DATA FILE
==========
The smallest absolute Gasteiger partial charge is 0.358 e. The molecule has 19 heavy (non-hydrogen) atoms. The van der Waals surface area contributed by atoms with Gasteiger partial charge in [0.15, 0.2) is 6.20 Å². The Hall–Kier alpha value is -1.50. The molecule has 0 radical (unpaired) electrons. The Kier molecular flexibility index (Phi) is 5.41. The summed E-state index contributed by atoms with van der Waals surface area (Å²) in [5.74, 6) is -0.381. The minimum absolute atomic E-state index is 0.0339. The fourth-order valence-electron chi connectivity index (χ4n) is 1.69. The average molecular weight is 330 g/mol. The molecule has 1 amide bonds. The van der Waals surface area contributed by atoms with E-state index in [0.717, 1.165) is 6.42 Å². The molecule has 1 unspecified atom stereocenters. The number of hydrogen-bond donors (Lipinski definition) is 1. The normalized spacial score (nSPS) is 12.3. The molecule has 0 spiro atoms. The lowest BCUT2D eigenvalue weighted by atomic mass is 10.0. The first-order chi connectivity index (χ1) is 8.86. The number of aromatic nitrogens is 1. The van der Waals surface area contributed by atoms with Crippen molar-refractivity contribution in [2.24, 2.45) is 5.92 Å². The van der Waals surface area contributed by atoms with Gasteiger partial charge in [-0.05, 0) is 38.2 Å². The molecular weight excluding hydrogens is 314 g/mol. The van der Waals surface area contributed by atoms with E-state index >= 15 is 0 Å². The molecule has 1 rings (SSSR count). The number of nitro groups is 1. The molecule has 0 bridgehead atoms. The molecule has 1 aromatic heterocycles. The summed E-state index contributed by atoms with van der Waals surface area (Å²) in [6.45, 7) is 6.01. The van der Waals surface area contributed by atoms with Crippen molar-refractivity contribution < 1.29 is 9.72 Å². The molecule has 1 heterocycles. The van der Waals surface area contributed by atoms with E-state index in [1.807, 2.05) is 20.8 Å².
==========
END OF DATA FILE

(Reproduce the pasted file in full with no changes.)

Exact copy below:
The smallest absolute Gasteiger partial charge is 0.358 e. The molecule has 19 heavy (non-hydrogen) atoms. The van der Waals surface area contributed by atoms with Gasteiger partial charge in [0.15, 0.2) is 6.20 Å². The Hall–Kier alpha value is -1.50. The molecule has 0 radical (unpaired) electrons. The Kier molecular flexibility index (Phi) is 5.41. The summed E-state index contributed by atoms with van der Waals surface area (Å²) in [5.74, 6) is -0.381. The minimum absolute atomic E-state index is 0.0339. The fourth-order valence-electron chi connectivity index (χ4n) is 1.69. The average molecular weight is 330 g/mol. The molecule has 1 amide bonds. The van der Waals surface area contributed by atoms with E-state index in [0.717, 1.165) is 6.42 Å². The molecule has 1 unspecified atom stereocenters. The number of hydrogen-bond donors (Lipinski definition) is 1. The normalized spacial score (nSPS) is 12.3. The molecule has 0 spiro atoms. The lowest BCUT2D eigenvalue weighted by atomic mass is 10.0. The first-order chi connectivity index (χ1) is 8.86. The number of aromatic nitrogens is 1. The van der Waals surface area contributed by atoms with Crippen molar-refractivity contribution in [2.24, 2.45) is 5.92 Å². The van der Waals surface area contributed by atoms with Gasteiger partial charge in [-0.05, 0) is 38.2 Å². The molecular weight excluding hydrogens is 314 g/mol. The van der Waals surface area contributed by atoms with E-state index >= 15 is 0 Å². The molecule has 1 rings (SSSR count). The number of nitro groups is 1. The molecule has 0 bridgehead atoms. The molecule has 1 aromatic heterocycles. The summed E-state index contributed by atoms with van der Waals surface area (Å²) in [6.45, 7) is 6.01. The van der Waals surface area contributed by atoms with Crippen molar-refractivity contribution < 1.29 is 9.72 Å². The molecule has 1 heterocycles. The van der Waals surface area contributed by atoms with E-state index in [1.807, 2.05) is 20.8 Å².